Changing terms and conditions of employment

The following Employment practice note provides comprehensive and up to date legal information covering:

  • Changing terms and conditions of employment
  • Contractual principles
  • Status of the individuals affected by the change
  • Ascertaining the contractual terms
  • Handbooks and workplace policies
  • Other relevant documentation
  • Contractual and non-contractual terms
  • Contracts allowing changes
  • Flexibility within existing terms
  • Flexibility clauses
  • More...

Changing terms and conditions of employment

This Practice Note sets out the legal and practical considerations which arise when changing an employee's terms and conditions of employment.

It is highly likely that an employer will, at some time during the employment relationship, wish to change the terms and conditions on which any particular employee or group of employees is engaged. This need may arise due to matters such as:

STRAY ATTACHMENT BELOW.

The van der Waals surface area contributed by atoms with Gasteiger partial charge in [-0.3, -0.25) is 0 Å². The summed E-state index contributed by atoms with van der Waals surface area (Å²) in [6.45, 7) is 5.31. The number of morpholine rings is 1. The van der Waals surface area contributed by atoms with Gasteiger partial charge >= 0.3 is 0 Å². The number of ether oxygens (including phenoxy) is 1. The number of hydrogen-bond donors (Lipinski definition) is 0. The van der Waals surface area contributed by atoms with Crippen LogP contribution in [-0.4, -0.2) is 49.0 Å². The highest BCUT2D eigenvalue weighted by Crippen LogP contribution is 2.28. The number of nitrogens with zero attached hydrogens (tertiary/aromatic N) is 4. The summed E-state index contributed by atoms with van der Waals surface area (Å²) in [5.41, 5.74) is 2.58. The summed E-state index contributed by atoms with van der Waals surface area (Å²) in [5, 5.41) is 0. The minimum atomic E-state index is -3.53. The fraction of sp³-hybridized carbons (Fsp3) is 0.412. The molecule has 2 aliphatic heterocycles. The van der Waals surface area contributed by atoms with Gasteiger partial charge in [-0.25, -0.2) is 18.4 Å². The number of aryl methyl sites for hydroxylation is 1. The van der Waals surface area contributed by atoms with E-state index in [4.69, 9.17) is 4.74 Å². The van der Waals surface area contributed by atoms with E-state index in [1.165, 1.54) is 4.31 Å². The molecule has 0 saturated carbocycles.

1. annual pay reviews

  2. promotion of the employee

  3. business reorganisation

  4. a desire to harmonise disparate terms and conditions of employment which have arisen over time across a business, or to overhaul standard contracts generally

  5. the introduction of hybrid working arrangements (see Practice Note: Hybrid working)

The employee may also wish to seek changes to the employment contract, for example by making a flexible working request or asking to move to part-time working. This Practice Note does not examine these issues (see instead Practice Notes: Flexible working and Part-time workers).

This Practice Note also does not deal with changes to terms of employment in the context of a TUPE transfer, to which different legal principles apply. See instead Practice Note: TUPE—variation of contract terms.

Contractual principles

An employment contract or worker contract may, like any other contract, be amended at any time either:

  1. in accordance with the terms of the contract itself

  2. with the agreement of all the parties to the contract (see

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